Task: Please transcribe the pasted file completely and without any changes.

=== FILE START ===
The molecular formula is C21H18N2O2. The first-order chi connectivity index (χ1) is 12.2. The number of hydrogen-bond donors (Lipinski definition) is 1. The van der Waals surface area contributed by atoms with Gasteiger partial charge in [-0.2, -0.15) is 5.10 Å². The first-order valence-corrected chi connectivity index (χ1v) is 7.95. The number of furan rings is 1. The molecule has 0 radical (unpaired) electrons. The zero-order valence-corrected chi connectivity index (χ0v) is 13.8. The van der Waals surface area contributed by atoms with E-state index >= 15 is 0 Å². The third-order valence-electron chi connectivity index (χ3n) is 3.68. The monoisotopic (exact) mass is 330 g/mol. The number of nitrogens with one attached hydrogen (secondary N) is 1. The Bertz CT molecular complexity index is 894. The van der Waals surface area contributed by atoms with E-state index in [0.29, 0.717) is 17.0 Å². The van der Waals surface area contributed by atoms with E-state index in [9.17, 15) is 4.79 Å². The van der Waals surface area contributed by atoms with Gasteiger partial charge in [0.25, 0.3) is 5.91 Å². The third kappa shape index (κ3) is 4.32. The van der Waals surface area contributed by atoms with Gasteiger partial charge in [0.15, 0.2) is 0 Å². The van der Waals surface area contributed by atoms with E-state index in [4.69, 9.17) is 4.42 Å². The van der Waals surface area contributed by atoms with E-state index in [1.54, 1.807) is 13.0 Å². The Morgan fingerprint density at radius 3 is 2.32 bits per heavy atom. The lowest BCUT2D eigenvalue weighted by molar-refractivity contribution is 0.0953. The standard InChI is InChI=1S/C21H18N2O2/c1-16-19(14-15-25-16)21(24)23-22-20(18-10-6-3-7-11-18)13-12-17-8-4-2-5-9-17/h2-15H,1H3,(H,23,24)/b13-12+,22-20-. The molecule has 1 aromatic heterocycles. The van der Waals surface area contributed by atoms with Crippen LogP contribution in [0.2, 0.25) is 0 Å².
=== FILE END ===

The molecular formula is C21H18N2O2. The first-order chi connectivity index (χ1) is 12.2. The number of hydrogen-bond donors (Lipinski definition) is 1. The van der Waals surface area contributed by atoms with Gasteiger partial charge in [-0.2, -0.15) is 5.10 Å². The first-order valence-corrected chi connectivity index (χ1v) is 7.95. The number of furan rings is 1. The molecule has 0 radical (unpaired) electrons. The zero-order valence-corrected chi connectivity index (χ0v) is 13.8. The van der Waals surface area contributed by atoms with E-state index >= 15 is 0 Å². The third-order valence-electron chi connectivity index (χ3n) is 3.68. The monoisotopic (exact) mass is 330 g/mol. The number of nitrogens with one attached hydrogen (secondary N) is 1. The Bertz CT molecular complexity index is 894. The van der Waals surface area contributed by atoms with E-state index in [0.29, 0.717) is 17.0 Å². The van der Waals surface area contributed by atoms with E-state index in [9.17, 15) is 4.79 Å². The van der Waals surface area contributed by atoms with Gasteiger partial charge in [0.25, 0.3) is 5.91 Å². The third kappa shape index (κ3) is 4.32. The van der Waals surface area contributed by atoms with Gasteiger partial charge in [0.15, 0.2) is 0 Å². The van der Waals surface area contributed by atoms with E-state index in [4.69, 9.17) is 4.42 Å². The van der Waals surface area contributed by atoms with E-state index in [1.54, 1.807) is 13.0 Å². The Morgan fingerprint density at radius 3 is 2.32 bits per heavy atom. The lowest BCUT2D eigenvalue weighted by molar-refractivity contribution is 0.0953. The standard InChI is InChI=1S/C21H18N2O2/c1-16-19(14-15-25-16)21(24)23-22-20(18-10-6-3-7-11-18)13-12-17-8-4-2-5-9-17/h2-15H,1H3,(H,23,24)/b13-12+,22-20-. The molecule has 1 aromatic heterocycles. The van der Waals surface area contributed by atoms with Crippen LogP contribution in [0.2, 0.25) is 0 Å².